Hardwicke adds weight to proceedings by showing how Tracy’s dedicated mum Melanie (Holly Hunter) is helpless to prevent her daughter’s rebellious turn. This mesmerising, visceral trawl through pointless youthful rebellion probably takes its lead from Dennis Hopper’s queasy, disturbing Out of the Blue (1980). Like that film Thirteen is both unforgettable and oddly reactionary. (Kaleem Aftab)

I Selected release from Fri 5 Dec.



(15) 123min O...

After Life or Trilogy: Three. as it has been renamed for UK distribution. is easily the most austere and difficult to drop into of Lucas Belvaux' trilogy of films.

This is the conclusion of the fun ride and this time we are focusing on the intimate drama that is being played out between policeman Pascal (Gilbert Melki) and his morphine addicted wife Agnes (Dominique Blanc). We have. of course. spent a little bit of time with these two before. Pascal is and was the vindictive copper on the trail of Bruno (Belvaux) in the first Trilogy film. and Agnes was and is the woman who offers Bruno protection in the chalet of her neurotic friend Cécile (Ornella Muti). This time we focus on the heartbreaking reality (or is it?) of a wife who has forced her legally bound husband to forage around the back door of drug dealers for most of their married life.

This sad tale of a love perverted. lost. gained and almost lost again serves as a corrective to the comic hysteria of the previous film and the mean-eyed noir of the first. Belvaux paces this intimate study with deliberate longeurs to reflect the passing of time for a junkie, and the excitement of the previous films is suddenly put into perspective (of perspectives) as just an aside in the flawed. tragic love st0ry of two fundamentally decent human beings. As with all three of the films this is serener performed and energetically shot. Breathtaking, rich and intrinsically humane; Our time is done here. (Paul Dale)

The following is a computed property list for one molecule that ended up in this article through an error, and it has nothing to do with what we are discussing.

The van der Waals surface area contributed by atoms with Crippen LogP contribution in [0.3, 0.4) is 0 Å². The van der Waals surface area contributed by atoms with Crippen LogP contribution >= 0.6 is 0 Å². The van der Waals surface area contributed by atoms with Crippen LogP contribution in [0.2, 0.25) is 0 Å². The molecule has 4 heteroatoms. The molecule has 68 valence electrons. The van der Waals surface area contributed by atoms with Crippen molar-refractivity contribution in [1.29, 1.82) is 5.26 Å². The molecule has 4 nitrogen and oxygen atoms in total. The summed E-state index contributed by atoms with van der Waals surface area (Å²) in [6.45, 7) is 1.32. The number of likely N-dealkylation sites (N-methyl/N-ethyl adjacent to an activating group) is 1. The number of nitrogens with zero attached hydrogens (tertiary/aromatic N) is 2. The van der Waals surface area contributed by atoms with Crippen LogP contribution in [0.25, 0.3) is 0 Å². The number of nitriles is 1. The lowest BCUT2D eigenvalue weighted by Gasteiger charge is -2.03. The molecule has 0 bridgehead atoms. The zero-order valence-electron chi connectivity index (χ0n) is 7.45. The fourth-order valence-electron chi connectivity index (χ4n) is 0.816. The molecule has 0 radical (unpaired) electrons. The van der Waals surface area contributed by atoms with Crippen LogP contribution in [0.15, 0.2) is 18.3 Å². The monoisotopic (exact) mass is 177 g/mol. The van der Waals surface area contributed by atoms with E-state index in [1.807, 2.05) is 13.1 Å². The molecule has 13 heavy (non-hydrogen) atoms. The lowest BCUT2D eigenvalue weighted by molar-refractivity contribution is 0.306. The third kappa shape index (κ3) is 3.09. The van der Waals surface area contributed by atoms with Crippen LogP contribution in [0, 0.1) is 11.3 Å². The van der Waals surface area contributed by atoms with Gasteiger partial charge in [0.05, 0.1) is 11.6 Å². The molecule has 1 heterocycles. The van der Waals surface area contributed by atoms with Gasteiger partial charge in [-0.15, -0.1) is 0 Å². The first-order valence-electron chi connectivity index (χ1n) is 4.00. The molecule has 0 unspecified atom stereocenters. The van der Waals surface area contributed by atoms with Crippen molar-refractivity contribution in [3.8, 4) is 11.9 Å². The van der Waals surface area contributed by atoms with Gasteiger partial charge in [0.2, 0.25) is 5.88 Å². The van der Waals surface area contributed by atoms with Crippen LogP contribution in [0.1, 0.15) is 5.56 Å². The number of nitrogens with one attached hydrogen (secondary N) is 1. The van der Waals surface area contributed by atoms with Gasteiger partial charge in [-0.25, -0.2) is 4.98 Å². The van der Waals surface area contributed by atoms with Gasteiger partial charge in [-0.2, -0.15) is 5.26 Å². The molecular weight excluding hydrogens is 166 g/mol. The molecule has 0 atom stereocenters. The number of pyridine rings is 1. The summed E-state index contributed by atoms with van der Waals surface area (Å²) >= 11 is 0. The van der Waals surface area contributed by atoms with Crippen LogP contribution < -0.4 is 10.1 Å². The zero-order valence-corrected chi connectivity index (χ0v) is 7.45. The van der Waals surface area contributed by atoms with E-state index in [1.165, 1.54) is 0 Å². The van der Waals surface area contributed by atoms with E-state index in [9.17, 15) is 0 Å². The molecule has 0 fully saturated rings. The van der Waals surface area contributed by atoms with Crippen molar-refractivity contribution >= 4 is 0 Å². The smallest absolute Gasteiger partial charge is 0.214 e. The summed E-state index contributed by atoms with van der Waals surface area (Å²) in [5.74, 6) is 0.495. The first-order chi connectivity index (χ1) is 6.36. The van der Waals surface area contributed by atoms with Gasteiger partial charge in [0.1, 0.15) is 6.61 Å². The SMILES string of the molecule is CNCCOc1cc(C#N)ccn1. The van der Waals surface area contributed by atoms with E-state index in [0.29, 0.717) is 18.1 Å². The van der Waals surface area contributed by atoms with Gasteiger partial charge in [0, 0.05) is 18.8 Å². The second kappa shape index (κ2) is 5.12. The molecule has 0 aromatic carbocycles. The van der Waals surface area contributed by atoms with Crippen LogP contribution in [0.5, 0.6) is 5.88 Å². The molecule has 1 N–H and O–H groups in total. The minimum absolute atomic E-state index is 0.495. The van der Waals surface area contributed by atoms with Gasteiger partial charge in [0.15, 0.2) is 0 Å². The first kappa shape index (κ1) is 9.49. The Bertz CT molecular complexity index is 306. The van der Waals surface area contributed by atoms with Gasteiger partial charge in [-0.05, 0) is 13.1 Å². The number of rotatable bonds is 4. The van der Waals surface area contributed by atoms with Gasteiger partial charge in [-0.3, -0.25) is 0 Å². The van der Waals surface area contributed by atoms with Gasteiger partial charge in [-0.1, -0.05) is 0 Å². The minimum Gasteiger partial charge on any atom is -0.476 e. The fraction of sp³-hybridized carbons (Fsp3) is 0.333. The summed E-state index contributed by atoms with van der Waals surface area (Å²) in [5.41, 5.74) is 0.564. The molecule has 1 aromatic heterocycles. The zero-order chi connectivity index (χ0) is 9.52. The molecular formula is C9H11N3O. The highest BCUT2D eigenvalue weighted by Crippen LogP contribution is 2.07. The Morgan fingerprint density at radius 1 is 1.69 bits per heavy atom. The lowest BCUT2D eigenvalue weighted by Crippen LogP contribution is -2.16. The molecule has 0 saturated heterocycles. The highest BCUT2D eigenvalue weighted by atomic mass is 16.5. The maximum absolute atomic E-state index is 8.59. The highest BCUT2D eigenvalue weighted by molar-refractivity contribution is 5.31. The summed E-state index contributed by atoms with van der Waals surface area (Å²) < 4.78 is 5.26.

I Selected release from Fri 5 Dec

Trilogy: Three, and now the party is over



Rachael (Laura Fraser). a headstrong medic. returns to the island she despises to care for her supposedly dying father (Tom Bell). It emerges that she has been hoodwinked by Rafe (Callum Blue). an old flame who wants her back. but the chance to discover the truth about her missing mother keeps Rachael from leaving.

Fraser on the set of Devil’s Gate

First penned by Australian author Trevor Todd ten years ago. and set in a remote outback community. Devil's Gate was relocated to an imaginary Scottish island by veteran British stunt co-ordinator Stuart St Paul. Much fuss was made of St Paul's decision to film on Shetland; he was the first director to do so since Michael Powell in 1938. Unfortunately. in leaping continents. all credibility has been left behind.

In a deSperate bid for authenticity. St Paul throws Shetland's fire festival into the mix, but pOrtrays an island peopled by Londoners and extras from Eric the Viking. ASpiring to be a Highland Twin Peaks, Devil’s Gate is actually Closer to The Monarch of the Glen on angel dust.

The erratic Bell is at his most self-indulgent. Fraser spends the duration praying for her agent to call while Blue adds some himbo prettiness.

Dreary and repetitive. this is no match for Powell's sublime The Edge of the World. (Matt Lloyd)

I Out now on selected release.

27 Nov—1 1 Dec 2003 THE LIST 37